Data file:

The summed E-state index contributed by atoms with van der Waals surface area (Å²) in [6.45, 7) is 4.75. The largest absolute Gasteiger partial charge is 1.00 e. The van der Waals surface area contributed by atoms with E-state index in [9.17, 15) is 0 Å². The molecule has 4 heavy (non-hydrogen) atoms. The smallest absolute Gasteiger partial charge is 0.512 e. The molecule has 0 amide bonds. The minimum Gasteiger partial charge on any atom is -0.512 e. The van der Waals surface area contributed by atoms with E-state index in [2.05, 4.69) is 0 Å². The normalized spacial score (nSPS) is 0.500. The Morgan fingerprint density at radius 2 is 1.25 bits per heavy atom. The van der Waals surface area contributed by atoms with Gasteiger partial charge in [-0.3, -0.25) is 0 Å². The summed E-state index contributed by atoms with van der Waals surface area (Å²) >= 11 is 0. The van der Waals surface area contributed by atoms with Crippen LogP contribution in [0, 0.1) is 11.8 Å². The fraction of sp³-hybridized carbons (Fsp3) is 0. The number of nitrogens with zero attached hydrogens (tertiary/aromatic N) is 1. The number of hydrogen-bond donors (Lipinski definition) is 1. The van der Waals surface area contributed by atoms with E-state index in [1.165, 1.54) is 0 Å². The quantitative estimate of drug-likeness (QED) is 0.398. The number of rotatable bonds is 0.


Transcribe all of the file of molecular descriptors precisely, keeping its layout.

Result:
The summed E-state index contributed by atoms with van der Waals surface area (Å²) in [6.45, 7) is 4.75. The largest absolute Gasteiger partial charge is 1.00 e. The van der Waals surface area contributed by atoms with E-state index in [9.17, 15) is 0 Å². The molecule has 4 heavy (non-hydrogen) atoms. The smallest absolute Gasteiger partial charge is 0.512 e. The molecule has 0 amide bonds. The minimum Gasteiger partial charge on any atom is -0.512 e. The van der Waals surface area contributed by atoms with E-state index in [2.05, 4.69) is 0 Å². The normalized spacial score (nSPS) is 0.500. The Morgan fingerprint density at radius 2 is 1.25 bits per heavy atom. The van der Waals surface area contributed by atoms with Gasteiger partial charge in [-0.3, -0.25) is 0 Å². The summed E-state index contributed by atoms with van der Waals surface area (Å²) >= 11 is 0. The van der Waals surface area contributed by atoms with Crippen LogP contribution in [0, 0.1) is 11.8 Å². The fraction of sp³-hybridized carbons (Fsp3) is 0. The number of nitrogens with zero attached hydrogens (tertiary/aromatic N) is 1. The number of hydrogen-bond donors (Lipinski definition) is 1. The van der Waals surface area contributed by atoms with E-state index in [1.165, 1.54) is 0 Å². The quantitative estimate of drug-likeness (QED) is 0.398. The number of rotatable bonds is 0.